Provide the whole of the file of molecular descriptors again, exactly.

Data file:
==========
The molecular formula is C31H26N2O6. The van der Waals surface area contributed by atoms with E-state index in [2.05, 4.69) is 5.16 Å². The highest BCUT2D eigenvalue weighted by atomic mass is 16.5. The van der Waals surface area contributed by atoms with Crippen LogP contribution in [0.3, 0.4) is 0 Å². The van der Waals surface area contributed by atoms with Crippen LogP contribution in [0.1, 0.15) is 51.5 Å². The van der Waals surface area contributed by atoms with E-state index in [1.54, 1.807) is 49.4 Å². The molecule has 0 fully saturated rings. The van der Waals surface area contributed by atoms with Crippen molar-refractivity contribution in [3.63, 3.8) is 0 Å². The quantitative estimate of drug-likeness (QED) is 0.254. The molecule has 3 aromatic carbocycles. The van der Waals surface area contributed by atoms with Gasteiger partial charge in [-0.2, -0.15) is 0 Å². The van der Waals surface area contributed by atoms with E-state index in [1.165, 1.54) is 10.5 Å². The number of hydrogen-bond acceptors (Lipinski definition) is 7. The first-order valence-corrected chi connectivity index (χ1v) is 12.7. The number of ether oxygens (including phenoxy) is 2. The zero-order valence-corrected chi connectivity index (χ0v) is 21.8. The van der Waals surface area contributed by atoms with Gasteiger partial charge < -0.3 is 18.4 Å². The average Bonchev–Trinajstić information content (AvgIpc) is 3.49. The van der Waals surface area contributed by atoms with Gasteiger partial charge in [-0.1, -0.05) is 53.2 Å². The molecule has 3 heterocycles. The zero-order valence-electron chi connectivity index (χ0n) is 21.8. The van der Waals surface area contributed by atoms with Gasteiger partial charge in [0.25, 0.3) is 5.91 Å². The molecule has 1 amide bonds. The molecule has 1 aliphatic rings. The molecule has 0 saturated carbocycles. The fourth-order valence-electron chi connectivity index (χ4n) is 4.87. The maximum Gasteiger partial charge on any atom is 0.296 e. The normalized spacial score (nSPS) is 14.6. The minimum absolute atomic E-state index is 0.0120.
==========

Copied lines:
The molecular formula is C31H26N2O6. The van der Waals surface area contributed by atoms with E-state index in [2.05, 4.69) is 5.16 Å². The highest BCUT2D eigenvalue weighted by atomic mass is 16.5. The van der Waals surface area contributed by atoms with Crippen LogP contribution in [0.3, 0.4) is 0 Å². The van der Waals surface area contributed by atoms with Crippen LogP contribution in [0.1, 0.15) is 51.5 Å². The van der Waals surface area contributed by atoms with E-state index in [1.54, 1.807) is 49.4 Å². The molecule has 0 fully saturated rings. The van der Waals surface area contributed by atoms with Crippen molar-refractivity contribution in [3.63, 3.8) is 0 Å². The quantitative estimate of drug-likeness (QED) is 0.254. The molecule has 3 aromatic carbocycles. The van der Waals surface area contributed by atoms with Gasteiger partial charge in [-0.2, -0.15) is 0 Å². The van der Waals surface area contributed by atoms with E-state index in [1.165, 1.54) is 10.5 Å². The number of hydrogen-bond acceptors (Lipinski definition) is 7. The first-order valence-corrected chi connectivity index (χ1v) is 12.7. The number of ether oxygens (including phenoxy) is 2. The zero-order valence-corrected chi connectivity index (χ0v) is 21.8. The van der Waals surface area contributed by atoms with Gasteiger partial charge < -0.3 is 18.4 Å². The average Bonchev–Trinajstić information content (AvgIpc) is 3.49. The van der Waals surface area contributed by atoms with Gasteiger partial charge in [-0.1, -0.05) is 53.2 Å². The molecule has 3 heterocycles. The zero-order valence-electron chi connectivity index (χ0n) is 21.8. The van der Waals surface area contributed by atoms with Gasteiger partial charge in [0.25, 0.3) is 5.91 Å². The molecule has 1 amide bonds. The molecule has 1 aliphatic rings. The molecule has 0 saturated carbocycles. The fourth-order valence-electron chi connectivity index (χ4n) is 4.87. The maximum Gasteiger partial charge on any atom is 0.296 e. The normalized spacial score (nSPS) is 14.6. The minimum absolute atomic E-state index is 0.0120.